By Chris | November 12, 2007
I’m always a little suspicious of research studies looking for discrimination in a competitive market. So, when I read Tim Hartford’s piece over at Slate examining research out of Middlebury College on whether coffee shops discriminate against women, I wanted to take a look at the study.
Caitlin Myers from Middlebury College had five undergraduate students stake out coffee shops in the Boston area and take detailed notes on how long different customers had to wait for their order. Women have a tendency of not only ordering fancier drinks than men, but also including special requests with their orders.
“In this case [not accounting for special requests], the positive coeﬃcient for female would be the result not of discrimination but of unobserved order complexity.”
In order to avoid this problem, the authors examined whether male employees might be responsible for longer female wait times. Neither “proportion female employees”, nor “interaction of female customer and proportion female employees” were statistically significant at the 5 percent level (although the coefficients indicated greater discrimination). In the authors’ words:
“In a coﬀee shop with all male employees, a female customer waits
an average of 37 seconds longer for her order than a male customer. However, in
a coﬀee shop with all female employees a female customer’s wait is estimated to
be 7 seconds longer than that of a male, a diﬀerential which is not statistically
signiﬁcantly diﬀerent from zero. Although the coeﬃcient on the interaction
term is not signiﬁcant (with a p-value of 0.31), the result is suggestive that it is
not order type but rather some action on the part of employees that is driving
Fair enough. I don’t doubt that male employees take slightly longer than their female counterparts to serve women customers. Why might this be? Myers speculates:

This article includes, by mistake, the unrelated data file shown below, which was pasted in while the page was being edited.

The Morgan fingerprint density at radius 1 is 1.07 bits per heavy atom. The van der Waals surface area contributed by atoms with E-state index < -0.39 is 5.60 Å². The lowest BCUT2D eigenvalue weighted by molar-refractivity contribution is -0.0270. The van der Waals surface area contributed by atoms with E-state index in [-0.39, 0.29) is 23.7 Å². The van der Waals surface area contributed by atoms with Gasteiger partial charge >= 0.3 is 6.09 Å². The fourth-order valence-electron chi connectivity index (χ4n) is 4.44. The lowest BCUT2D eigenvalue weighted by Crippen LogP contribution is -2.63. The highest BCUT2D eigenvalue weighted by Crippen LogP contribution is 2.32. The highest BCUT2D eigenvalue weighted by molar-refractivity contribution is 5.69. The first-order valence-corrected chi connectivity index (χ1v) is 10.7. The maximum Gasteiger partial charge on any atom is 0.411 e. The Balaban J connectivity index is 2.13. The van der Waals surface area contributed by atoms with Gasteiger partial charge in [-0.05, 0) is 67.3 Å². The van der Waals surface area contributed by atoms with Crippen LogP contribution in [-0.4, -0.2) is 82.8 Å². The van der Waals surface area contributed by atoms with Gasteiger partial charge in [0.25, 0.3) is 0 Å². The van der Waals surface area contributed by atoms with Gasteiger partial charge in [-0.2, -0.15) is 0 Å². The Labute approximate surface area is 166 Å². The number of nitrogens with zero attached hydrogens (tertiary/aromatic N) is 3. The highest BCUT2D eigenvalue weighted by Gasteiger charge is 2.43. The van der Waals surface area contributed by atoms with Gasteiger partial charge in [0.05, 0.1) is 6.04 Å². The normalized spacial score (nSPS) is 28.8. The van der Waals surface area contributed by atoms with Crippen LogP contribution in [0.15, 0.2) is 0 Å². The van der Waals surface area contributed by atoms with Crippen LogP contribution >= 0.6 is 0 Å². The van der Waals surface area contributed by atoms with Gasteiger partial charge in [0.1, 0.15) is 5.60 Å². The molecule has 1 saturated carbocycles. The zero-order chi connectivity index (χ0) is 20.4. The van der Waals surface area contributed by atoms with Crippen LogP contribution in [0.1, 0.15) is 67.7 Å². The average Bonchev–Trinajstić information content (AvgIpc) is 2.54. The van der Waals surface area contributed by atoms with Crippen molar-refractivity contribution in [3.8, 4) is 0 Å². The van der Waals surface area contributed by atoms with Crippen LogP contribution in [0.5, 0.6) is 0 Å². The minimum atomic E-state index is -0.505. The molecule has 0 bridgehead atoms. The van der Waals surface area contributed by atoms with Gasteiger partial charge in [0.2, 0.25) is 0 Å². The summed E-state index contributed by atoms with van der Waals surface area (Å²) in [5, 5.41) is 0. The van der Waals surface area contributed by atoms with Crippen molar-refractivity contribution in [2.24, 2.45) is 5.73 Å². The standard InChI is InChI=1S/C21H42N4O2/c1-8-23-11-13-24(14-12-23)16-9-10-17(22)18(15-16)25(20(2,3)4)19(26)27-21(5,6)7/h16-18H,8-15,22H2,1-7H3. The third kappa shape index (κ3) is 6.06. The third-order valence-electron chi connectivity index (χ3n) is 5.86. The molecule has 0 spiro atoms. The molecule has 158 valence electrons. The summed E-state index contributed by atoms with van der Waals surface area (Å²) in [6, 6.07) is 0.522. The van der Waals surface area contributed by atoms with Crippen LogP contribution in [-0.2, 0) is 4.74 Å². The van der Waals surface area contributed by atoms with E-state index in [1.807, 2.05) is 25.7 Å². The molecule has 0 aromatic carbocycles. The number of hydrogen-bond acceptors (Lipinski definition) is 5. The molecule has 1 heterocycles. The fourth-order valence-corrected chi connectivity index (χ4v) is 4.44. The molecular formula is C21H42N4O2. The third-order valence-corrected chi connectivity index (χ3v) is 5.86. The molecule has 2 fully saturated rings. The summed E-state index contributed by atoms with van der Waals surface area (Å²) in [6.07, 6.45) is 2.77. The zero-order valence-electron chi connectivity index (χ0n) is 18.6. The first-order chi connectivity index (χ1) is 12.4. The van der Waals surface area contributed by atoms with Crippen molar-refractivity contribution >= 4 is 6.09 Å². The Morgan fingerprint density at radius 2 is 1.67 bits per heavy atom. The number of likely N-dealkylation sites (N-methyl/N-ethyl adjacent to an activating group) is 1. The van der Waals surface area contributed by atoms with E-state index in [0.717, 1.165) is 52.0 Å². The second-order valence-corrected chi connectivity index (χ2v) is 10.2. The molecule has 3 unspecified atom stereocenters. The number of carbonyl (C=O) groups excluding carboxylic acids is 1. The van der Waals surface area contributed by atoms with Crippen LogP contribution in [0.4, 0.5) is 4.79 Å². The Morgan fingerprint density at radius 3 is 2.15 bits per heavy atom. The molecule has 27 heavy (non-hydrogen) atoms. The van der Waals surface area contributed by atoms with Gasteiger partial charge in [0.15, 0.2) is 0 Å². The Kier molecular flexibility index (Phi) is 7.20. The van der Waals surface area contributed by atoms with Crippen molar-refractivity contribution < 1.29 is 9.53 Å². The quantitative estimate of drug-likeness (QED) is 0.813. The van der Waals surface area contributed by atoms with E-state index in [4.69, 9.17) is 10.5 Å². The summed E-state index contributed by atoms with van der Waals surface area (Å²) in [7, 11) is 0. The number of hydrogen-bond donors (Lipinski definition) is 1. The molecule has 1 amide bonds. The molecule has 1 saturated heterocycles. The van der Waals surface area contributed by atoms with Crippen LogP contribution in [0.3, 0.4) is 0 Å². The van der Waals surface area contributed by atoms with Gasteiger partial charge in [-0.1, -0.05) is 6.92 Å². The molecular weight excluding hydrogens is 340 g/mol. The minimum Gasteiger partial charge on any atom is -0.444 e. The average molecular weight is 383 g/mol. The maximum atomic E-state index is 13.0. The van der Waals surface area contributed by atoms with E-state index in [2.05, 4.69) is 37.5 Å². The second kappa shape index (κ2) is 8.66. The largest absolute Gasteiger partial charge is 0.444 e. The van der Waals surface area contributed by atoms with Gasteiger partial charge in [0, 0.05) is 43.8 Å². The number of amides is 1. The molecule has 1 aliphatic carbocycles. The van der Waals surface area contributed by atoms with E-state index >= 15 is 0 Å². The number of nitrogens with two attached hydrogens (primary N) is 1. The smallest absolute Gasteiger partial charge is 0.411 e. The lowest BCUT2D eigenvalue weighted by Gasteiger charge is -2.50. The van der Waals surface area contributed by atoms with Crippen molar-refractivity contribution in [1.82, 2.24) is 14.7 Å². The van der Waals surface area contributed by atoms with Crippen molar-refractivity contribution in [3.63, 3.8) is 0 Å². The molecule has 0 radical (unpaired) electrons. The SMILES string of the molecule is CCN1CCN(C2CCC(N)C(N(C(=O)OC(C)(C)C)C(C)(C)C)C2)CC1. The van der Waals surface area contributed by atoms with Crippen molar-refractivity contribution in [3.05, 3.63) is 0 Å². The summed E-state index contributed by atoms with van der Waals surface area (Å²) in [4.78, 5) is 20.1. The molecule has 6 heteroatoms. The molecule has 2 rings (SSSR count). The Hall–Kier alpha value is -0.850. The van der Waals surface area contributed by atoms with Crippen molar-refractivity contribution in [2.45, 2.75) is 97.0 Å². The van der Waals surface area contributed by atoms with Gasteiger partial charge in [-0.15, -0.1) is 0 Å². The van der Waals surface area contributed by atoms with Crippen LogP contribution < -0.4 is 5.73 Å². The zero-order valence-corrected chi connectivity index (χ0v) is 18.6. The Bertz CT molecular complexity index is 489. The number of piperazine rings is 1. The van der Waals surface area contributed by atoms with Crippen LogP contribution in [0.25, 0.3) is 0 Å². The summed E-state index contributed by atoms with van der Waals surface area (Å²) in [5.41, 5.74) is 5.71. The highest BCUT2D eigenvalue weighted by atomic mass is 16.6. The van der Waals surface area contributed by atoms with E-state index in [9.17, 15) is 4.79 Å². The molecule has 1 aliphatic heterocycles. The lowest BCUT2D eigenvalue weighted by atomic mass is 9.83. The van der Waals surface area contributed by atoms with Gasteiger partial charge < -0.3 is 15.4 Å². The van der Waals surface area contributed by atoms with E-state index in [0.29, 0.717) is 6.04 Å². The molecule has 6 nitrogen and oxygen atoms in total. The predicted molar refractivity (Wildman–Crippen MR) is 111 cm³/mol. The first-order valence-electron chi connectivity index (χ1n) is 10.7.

“However, the source of such discrimination is not
clear. One possibility is animus-based discrimination on the part of male coﬀee
shop employees who wish to impose higher costs on female customers. On the
other hand, these longer waits presumably mean more time spent associating
with the waiting women, which may oﬀset any utility gains prejudiced employees
receive from imposing greater costs on female customers. Another possibility is
that rather than reﬂecting ill-will towards female customers, the diﬀerential is
indicative of male servers garnering utility from interacting or being near female
customers. In this case, the diﬀerential reﬂects not a desire to impose a cost on
women but rather to spend time ﬂirting, chatting with, or just being around
In other words, men are out to get women and can exercise their animosity but taking an extra 30 seconds to brew that cappuccino. Or, male employees hoping for a future date, waste women’s valuable time. The study goes so far as to use Massachusetts’ median-wage to estimate the lost earnings due to discrimination: approximately 10 cents per drink.
The study to a certain extent concedes, and I suspect, that extra requests are the root cause of wait differentials. However, going to a coffee shop is about more than just getting your drink as quickly as possible. Talking with the barista is part of the experience, and will increase wait time. Is it really surprising that women might engage in this aspect of the experience more than men do? I have never worked at a traditional coffee shop but I did spend a month working at a snack bar that sold coffee. I found women significantly more chatty than men. It isn’t hard to image that they might be more talkative with male baristas than females. Surely, male baristas aren’t the only ones looking for dates.
The study also acknowledges past research suggesting that women tip less than men. Although, I doubt the difference is large enough to have much impact on service ex ante. I know at least one reader of this blog has significant work experience at a coffee shop. Any thoughts?
Notes: The study found no statistically significant discrimination of blacks. Also, almost exactly 50 percent of the sample was female. Tim Hartford’s anticdotle observation that many of his female colleagues don’t drink coffee doesn’t seem to be representative of Boston’s coffee market.